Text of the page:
Posted: 10:48 am Monday, February 7th, 2011
By Post Staff
The 2010 NFL season is officially in the books after Green Bay finished off a thrilling 31-25 victory over Pittsburgh last night in Super Bowl XLV.
And as always, the Super Bowl is a little bittersweet, marking the last time we will see real football until the fall. But we might have to wait even longer than usual to see the athletes strap on the pads, with an NFL lockout officially 24 days away. It will be the league’s first labor strife since 1987, and we won’t have football again until the owners and NFL Players Association agree to a new collective bargaining agreement. That could happen today, in the middle of April, or could entirely wipe out the 2011 season.
The squabble between the owners and players is complicated and confusing, but it’s important for the fans to understand what is going on behind the scenes. We have already written a couple articles for the newspaper detailing the uncertain road ahead for the NFL players, and how the NFL could look drastically different when it does eventually return.
Now, we’ll provide an all-in-one primer on everything you need to know about this impending lockout. And we’ll do it in plain English (or try to at least).
When does the lockout begin?
The current CBA expires when the clock strikes midnight on March 3. At this point, almost all league activity will stop — players will not be allowed to enter their team facilities to workout or rehab, coaches will not be allowed to hold any offseason practices, and teams will not be allowed to sign free agents, trade players or extend any contracts. And players currently under contract will not see another dime until a new CBA is signed.
What are the two sides fighting about?
Simply put, the owners want more money. The players are generally happy with the league the way it is currently constructed. But the owners want to scale back the percentage of gross revenue the players receive (currently 59 percent of approximately $8 billion, compared to 57 percent for NHL players, 55 percent for NBA and 43 percent for MLB). And the owners want to add two more regular season games, which would add two more games of TV money, ticket revenues, food sales, etc. But the owners don’t want to compensate the players for the extra games. Their argument is that 18 regular season and 2 preseason games is the same as 16 regular season and 4 preseason games.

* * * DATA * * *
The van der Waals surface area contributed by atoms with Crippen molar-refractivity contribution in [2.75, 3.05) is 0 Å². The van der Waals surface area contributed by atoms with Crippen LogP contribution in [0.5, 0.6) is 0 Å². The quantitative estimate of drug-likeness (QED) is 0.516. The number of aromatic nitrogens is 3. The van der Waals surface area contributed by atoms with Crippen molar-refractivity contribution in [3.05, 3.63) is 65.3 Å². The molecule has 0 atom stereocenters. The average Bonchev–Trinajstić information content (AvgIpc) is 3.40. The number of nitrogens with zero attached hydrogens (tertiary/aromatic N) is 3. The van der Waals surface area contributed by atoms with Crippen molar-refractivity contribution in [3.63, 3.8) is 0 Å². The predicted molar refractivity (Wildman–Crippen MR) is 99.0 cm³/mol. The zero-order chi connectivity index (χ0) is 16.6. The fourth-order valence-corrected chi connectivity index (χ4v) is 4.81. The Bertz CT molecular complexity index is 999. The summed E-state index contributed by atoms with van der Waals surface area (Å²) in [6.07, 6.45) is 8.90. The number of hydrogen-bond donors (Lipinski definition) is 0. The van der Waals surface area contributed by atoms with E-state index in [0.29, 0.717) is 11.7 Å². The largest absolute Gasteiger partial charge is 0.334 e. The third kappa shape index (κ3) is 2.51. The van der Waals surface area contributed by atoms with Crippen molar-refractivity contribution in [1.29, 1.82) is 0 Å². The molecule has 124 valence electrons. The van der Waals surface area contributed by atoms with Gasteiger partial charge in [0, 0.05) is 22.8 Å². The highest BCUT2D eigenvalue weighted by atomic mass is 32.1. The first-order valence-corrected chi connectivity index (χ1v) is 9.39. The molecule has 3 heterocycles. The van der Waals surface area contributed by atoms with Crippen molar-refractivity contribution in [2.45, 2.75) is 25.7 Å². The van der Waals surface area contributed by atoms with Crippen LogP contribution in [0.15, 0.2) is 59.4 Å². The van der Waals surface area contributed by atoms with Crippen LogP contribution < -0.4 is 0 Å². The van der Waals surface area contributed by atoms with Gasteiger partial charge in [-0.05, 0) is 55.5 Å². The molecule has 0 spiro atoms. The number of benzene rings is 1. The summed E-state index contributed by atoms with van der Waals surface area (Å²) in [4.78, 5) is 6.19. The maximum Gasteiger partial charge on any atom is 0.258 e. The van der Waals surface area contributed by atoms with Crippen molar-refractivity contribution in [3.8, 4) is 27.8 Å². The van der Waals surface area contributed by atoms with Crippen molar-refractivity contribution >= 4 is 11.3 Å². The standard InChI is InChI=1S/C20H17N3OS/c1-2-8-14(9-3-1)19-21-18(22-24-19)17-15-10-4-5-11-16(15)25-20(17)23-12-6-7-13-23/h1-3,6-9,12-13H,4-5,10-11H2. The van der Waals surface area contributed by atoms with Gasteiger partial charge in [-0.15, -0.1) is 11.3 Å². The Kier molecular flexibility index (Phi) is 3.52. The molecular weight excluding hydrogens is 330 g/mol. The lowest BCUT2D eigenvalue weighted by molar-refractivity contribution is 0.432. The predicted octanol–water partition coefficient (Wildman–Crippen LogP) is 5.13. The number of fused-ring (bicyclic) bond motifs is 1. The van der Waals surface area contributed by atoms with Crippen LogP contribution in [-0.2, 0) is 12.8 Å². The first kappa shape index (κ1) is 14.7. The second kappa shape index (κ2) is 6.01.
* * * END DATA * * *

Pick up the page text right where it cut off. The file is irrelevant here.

The owners felt like they gave away too much in the last CBA negotiations in 2006. So now they’re trying to take some back. The players haven’t relented yet.
What do the players want?
The players definitely don’t want an 18-game schedule. It adds two extra games of wear-and-tear on the body and will increase injuries and shorten careers. And if they are forced to play two more games, they DEFINITELY want to get compensated for the two extra games by having their contracts pro-rated upwards by two more games.
If the players are forced to concede to the owners — and it looks like the 18-game schedule is an inevitability, either in 2011 or 2012, based on when the CBA will be signed — then they want some concessions from the owners, too. Among them: A second bye week, to help them maintain their bodies throughout the grueling season; a shorter offseason program and less demanding training camp; increased roster sizes; a shorter route to unrestricted free agency (it currently takes four years to be a restricted free agent, five years for unrestricted); and more flexible injury rules (currently, an injured player only has two options — remain on the active 53-man roster as he heals his injury, or be placed on Injured Reserve and have his season ended).